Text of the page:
As security professionals, law enforcement, and others learn more about Counter-UAS or airspace awareness and protection, many come across references to “UAS Groups,” or they might hear a discussion where someone will mention “Group 1 and 2 UAS,”  “small UAS or sUAS” or other similar terms. What does all this mean?

There is no universally accepted standard regarding the classification of UAS (Uncrewed Aircraft Systems). Different defense agencies and civilian entities have their own criteria and categorization methods. The Department of Defense (DOD)and the North Atlantic Treaty Organization (NATO) are examples of many agencies that have categorized UAS.

One common approach to classifying UAS is based on size, range, and endurance. Additionally, the military often employs a tier system for its classification purposes. Weight categories are also commonly used as a basis for classification. In the United States, for example, the Federal Aviation Administration classifies UAS that weigh 55 pounds or less as small UAS (sUAS).

Although many organizations have categorized UAS, the DoD and NATO classifications are briefly explored in this article.

Department of Defense UAS Groups

The DoD categorizes unmanned aircraft systems (UAS) based on their maximum gross takeoff weight, size, normal operating altitude, and airspeed.

Chart depicting the five DoD UAS Groups
Department of Defense UAS Groups Chart (Image Credit: DroneShield)


Group 1 – UAS typically less than 20 pounds in weight; normally
operate below 1200 feet above ground level (AGL) at speeds less than
250 knots (Raven, DJI Mavic 3, Parrot Anafi, Skydio X2)

Group 2 – UAS typically are in the 21 – 55 pound weight class;
normally operate below 3500 feet AGL at speed less than 250 knots
(Scan Eagle)

Group 3 – These UAS weigh more than 55 pounds, but less than 1320
pounds. They normally operate below 18,000 feet mean sea level
(MSL) at speeds less than 250 knots (Shadow, Integrator)

Group 4 – These UAS weigh more than 1320 pounds; normally
operate below 18,000 feet MSL at any speed (Fire Scout, Predator,
Gray Eagle)

Group 5 – These UAS weigh more than 1320 pounds; normally
operate higher than 18,000 feet MSL at any speed (Reaper, Global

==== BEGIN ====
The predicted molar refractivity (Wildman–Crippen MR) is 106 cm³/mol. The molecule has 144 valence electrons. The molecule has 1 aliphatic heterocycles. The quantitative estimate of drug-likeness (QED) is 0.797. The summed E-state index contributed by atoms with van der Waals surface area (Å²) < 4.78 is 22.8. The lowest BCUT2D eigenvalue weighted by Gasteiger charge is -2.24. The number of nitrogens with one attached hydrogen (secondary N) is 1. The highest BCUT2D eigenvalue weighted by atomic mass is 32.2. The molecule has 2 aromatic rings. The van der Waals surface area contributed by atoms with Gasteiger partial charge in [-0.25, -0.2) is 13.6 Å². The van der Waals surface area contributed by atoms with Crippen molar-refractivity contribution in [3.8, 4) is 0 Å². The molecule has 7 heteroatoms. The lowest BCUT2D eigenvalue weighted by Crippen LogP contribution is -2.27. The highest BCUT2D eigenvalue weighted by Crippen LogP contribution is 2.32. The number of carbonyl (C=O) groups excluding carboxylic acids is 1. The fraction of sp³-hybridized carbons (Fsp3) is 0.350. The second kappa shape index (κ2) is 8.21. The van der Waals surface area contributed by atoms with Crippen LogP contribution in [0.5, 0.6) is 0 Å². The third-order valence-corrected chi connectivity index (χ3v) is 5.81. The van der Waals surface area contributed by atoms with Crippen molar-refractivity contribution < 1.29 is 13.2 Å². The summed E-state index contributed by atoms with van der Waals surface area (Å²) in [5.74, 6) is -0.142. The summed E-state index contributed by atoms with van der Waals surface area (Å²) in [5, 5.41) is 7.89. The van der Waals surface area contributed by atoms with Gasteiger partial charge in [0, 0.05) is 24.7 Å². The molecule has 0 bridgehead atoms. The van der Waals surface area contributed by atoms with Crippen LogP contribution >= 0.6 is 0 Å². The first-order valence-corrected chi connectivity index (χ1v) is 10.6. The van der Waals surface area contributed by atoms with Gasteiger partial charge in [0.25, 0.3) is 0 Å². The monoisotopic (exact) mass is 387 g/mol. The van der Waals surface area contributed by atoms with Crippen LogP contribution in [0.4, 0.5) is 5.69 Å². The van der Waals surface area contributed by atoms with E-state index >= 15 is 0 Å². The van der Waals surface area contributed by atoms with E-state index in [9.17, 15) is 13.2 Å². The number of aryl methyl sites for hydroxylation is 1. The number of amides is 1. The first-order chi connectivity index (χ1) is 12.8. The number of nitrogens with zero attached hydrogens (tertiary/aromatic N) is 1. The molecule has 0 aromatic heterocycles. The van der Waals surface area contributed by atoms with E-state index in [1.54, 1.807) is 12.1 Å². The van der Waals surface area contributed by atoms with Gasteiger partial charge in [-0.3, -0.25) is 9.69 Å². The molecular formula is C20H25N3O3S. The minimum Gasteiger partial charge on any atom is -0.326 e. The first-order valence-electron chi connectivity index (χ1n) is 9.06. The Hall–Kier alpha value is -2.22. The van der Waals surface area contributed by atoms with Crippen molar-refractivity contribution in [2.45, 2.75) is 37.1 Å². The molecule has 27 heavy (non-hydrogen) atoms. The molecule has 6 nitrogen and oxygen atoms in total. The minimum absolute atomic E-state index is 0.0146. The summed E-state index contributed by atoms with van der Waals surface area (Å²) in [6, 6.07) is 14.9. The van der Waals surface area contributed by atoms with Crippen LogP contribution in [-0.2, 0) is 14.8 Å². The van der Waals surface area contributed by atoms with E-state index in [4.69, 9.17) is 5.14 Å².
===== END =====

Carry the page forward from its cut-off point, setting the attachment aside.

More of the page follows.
Hawk/Triton, UCLASS)

Generally, larger unmanned aircraft systems (UAS) necessitate a greater need for infrastructure, including shelters, runways, airfields, or airports. This requirement extends to personnel and logistics support, such as fuel, ammunition, and maintenance.

NATO UAS Classes

During the UAV meeting in September 2009, the NATO Joint Capabilities Group established a classification system for unmanned aerial systems (UAS). The UAS were divided into three categories: CLASS I, II, and III, with each class further divided into subcategories based on specific parameters. While parameters like altitude and mission radius provide guidance, the weight of the UAV is the primary determinant for its classification, taking precedence over other factors.

Class I UAS, being smaller in size, are typically portable, hand-launched, and operated by an individual controller. They generally have a range of less than 20 miles and an endurance of up to two hours. A unit can quickly deploy these UAS due to their simplicity of launch and recovery. They can be tracked using a force-tracking system. Class I UAS are sub-categorized as micro, mini, and small.

Class II UAS are medium-sized tactical systems that can fly up to 10,000 feet Above Ground Level (AGL) with a mission radius of 200 kilometers (line of sight).

On the other hand, Class III fixed-wing UAS, unlike Class I, requires runways for launch and recovery and additional logistical support and infrastructure. They also have more airspace management considerations comparable to manned aircraft. Class III UAS include Medium-Altitude Long-Endurance (MALE) and High-Altitude Long-Endurance (HALE) aircraft.

Chart depicting the three classes of UAS as defined by NATO
NATO UAS Classification Chart


So if you hear an individual mention the terms, Group 1 and 2 UAS, they are referring to those drones that weigh 55 pounds or less. NATO classifies drones that weigh 55 pounds or less as Class I. As mentioned, the FAA classifies Group 1 and 2 drones as small UAS or sUAS.

The terms “Counter-Small Unmanned (or Uncrewed) Aircraft System” or “C-sUAS” generally refer to tactics and technologies used to counter drones that weigh less than 55 lbs (give or take!).

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